Leg Throwing, Weave Pulling, and Drink Dumping: Watching ‘Real Housewives’ Makes You Violent

Move over crime dramas—turns out, reality TV makes viewers more aggressive and violent after watching.

It’s no longer just your mom who thinks trashy TV is bad for you: a new study has found that reality shows make viewers more aggressive.

Research into the effects of “harmless entertainment” was undertaken by psychologists at Central Michigan University, who measured viewer responses to a reality program exhibiting verbal and relational aggression, another containing supportive family interactions, and a violent crime drama.

127 college students watched Real Housewives and Jersey Shore to ascertain the effects of verbal aggression on-screen, Little People, Big World and The Little Couple to see supportive relationships, and Dexter and CSI to gauge the impact of physically hostile shows.

Half of the study’s participants then received an ego threat, with aggression quantified using “the intensity and duration of noise administered to an ostensible opponent on a competitive reaction time task.” The results showed that those who had been dabbling in the dark arts of the Shore’s GTL crew had the most aggressive reactions, casting our viewing habits into an entirely new light.

“Many reality TV programs contain aggressive acts, and our goal was to evaluate whether or not exposure to this type of program increases aggression,” explained Bryan Gibson, a psychology professor at CMU who co-authored the paper. “This research clearly shows that these programs are not simply harmless entertainment—exposure to this verbal and relational aggression increases physical aggression.”

The paper identifies aggressive acts (such as withdrawal of friendship, spreading of rumors, and name-calling) as behavior that can have negative effects on viewers—all of which are regular tropes in reality TV. To be frank, this kind of “entertainment” serves little other purpose than offering up an hour-long experiment into which network can get the highest number of women with a penchant for shoes they can’t pronounce the names of in one place at a time, in hopes they’ll scratch each other’s eyes out. And, as pretty much every show of this ilk has proved, that formula works.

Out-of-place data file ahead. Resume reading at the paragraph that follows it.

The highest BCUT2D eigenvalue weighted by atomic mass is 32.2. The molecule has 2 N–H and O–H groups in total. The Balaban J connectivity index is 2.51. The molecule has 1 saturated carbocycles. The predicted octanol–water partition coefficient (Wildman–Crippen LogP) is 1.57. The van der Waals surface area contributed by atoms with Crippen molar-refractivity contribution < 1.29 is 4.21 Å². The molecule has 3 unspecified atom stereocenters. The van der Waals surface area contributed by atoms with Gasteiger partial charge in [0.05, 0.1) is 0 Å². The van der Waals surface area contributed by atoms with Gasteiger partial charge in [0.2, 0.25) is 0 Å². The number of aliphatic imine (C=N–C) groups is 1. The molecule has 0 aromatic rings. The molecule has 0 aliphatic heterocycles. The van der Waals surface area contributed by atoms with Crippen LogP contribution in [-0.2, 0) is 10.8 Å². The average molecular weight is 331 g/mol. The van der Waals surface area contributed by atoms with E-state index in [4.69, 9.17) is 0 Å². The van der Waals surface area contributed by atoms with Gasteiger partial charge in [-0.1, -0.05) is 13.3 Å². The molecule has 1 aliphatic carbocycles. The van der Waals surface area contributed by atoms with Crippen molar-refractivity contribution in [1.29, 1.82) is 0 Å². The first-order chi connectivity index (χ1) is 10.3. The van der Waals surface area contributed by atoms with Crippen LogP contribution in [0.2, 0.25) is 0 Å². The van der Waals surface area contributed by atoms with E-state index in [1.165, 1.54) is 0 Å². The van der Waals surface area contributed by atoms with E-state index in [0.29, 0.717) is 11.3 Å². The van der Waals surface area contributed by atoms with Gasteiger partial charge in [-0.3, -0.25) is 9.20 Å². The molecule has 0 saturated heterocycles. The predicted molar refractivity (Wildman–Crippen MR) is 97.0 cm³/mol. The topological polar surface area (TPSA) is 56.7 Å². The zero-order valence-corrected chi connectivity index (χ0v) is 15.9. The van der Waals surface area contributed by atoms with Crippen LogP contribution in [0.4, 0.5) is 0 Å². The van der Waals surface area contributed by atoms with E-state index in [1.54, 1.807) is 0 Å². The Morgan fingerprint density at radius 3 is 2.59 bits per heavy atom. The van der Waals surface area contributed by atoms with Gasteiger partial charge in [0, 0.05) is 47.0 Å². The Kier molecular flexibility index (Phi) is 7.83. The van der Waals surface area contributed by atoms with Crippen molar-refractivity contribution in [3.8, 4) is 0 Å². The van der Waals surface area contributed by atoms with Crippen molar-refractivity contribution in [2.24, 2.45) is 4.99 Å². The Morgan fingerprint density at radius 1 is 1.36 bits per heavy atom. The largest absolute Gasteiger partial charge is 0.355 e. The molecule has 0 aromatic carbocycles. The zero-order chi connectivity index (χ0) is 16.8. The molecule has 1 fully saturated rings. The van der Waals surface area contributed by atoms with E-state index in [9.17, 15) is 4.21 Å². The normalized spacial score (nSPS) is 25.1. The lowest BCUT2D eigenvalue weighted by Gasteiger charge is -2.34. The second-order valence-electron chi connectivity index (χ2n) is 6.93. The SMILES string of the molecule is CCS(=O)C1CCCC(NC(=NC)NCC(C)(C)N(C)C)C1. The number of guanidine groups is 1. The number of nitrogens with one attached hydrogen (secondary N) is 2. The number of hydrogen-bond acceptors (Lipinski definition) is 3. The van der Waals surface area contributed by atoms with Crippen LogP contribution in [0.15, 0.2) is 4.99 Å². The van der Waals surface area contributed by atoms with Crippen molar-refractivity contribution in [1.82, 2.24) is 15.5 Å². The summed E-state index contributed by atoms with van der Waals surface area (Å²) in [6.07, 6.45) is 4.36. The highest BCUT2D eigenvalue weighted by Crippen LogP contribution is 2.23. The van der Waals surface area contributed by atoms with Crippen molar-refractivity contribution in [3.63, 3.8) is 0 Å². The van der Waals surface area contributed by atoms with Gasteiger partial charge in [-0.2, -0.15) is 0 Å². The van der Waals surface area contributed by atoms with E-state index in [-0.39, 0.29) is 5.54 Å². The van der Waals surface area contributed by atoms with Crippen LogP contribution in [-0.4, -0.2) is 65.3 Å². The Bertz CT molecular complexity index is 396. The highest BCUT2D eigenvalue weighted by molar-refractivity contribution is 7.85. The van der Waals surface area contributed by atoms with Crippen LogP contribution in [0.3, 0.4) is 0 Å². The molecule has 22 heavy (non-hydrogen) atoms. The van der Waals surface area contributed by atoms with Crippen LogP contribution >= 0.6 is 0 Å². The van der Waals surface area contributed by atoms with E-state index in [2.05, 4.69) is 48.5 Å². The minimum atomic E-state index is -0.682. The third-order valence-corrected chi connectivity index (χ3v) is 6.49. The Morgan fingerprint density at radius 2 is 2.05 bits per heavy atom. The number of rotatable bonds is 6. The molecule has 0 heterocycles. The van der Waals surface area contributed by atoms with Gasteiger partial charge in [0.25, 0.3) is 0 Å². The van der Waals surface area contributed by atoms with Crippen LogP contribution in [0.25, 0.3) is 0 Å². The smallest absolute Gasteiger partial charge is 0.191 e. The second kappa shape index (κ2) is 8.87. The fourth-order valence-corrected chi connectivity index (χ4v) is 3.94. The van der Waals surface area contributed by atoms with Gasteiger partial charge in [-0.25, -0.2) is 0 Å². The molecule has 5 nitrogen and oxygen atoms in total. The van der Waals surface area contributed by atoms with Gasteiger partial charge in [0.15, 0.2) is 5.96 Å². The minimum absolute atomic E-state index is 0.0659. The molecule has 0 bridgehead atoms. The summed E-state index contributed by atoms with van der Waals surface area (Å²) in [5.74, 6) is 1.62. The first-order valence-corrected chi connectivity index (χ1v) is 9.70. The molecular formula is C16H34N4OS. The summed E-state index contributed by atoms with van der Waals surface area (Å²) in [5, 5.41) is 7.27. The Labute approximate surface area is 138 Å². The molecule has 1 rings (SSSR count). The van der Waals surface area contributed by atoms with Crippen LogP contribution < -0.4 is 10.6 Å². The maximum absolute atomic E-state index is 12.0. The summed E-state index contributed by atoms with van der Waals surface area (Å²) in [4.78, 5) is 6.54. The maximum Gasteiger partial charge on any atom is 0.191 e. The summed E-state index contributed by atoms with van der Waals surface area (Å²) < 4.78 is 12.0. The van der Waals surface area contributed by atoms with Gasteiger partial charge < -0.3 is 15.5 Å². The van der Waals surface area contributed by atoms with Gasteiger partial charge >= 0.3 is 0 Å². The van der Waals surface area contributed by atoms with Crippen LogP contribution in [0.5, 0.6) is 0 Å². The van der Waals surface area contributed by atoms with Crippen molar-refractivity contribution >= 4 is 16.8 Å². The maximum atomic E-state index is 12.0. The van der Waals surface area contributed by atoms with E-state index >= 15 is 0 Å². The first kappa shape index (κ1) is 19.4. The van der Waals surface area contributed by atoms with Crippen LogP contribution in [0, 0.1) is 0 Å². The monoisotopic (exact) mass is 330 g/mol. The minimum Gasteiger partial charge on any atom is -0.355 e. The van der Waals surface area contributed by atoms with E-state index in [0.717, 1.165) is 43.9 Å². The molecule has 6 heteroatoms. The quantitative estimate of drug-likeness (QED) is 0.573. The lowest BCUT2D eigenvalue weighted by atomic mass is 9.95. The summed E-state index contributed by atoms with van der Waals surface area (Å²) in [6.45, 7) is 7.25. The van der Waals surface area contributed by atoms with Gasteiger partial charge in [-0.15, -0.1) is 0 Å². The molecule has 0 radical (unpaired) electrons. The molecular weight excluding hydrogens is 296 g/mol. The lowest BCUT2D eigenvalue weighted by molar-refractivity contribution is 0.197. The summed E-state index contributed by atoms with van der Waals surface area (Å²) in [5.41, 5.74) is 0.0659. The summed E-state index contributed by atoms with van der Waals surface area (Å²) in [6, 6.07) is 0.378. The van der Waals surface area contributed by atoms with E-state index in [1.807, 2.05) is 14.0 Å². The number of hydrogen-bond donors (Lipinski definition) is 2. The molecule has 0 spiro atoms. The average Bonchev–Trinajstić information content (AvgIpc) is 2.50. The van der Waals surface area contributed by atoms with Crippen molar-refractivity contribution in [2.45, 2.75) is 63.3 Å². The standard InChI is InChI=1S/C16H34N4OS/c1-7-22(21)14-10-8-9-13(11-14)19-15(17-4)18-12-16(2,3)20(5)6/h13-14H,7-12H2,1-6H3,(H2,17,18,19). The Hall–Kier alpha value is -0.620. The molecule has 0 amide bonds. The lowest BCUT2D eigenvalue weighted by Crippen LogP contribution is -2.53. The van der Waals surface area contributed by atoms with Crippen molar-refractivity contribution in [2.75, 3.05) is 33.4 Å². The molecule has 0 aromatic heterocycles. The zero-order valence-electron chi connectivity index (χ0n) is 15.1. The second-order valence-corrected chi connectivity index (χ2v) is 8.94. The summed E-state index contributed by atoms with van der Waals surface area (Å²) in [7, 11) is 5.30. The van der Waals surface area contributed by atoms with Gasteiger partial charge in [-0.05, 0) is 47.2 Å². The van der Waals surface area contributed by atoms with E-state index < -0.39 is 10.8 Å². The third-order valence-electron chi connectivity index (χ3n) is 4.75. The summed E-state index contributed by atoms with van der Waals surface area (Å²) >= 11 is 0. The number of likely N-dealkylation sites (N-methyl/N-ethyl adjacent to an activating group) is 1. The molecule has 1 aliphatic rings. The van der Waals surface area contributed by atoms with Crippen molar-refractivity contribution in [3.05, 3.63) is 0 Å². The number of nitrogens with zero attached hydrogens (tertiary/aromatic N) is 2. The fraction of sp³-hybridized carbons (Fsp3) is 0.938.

“These findings are alarming because TV is very popular in our society,” Gibson continued. “These programs can potentially trigger aggression, making them more than just a guilty pleasure.”

The study also showed that those who watched violent crime dramas weren’t exactly sweetness and light afterwards: such shows also provoked a more aggressive response from participants than the family-centered programs did, refreshing enduring fears about the impact of screen crime on real lives.

Copycat acts of brutality mirroring the violence exhibited in video games, movies and TV shows have become increasingly apparent in the past few years: Norwegian mass murderer Anders Behring Breivik cited Call of Duty as assisting his “target acquisition”; a 15-year-old in the UK killed his mother after watching a gory scene in a soap opera; an eight-year-old Louisiana boy purposely shot his grandmother after playing a violent video game. If we recognize the damaging possibilities of large-scale violence on viewers, it is all that surprising that smaller acts of aggression would have an effect?

There are endless examples of people blurring the lines between the fantasy they see on-screen and reality, and then going on to commit horrific crimes: it’s an area well-trodden by psychologists worldwide. But this new research is one of the first of its kind to use experimental methods in documenting the causal effects of watching reality TV, and whether that show you tune into to switch off your brain is actually doing the opposite.

Given these findings, there’s surely a need to probe this area further and measure the real impact such shows are having on people. Playing javelin with a prosthetic leg à la RHONY may seem innocuous/freaking absurd, but if trash TV is changing our behavior for the worse without us even realizing it, that’s pretty worrying.

It’s too early to tell whether we need to stage some kind of moratorium on watching people rip each other’s wigs off in the Real Housewives of Atlanta, or a clamp down on re-runs of the Situation’s sporadic smackdowns, but it’s important to recognize that reality shows might not be as harmless as they seem. A world without NeNe shouting in people’s faces about how rich she is feels like a bleak one, but it may be a sacrifice we need to make.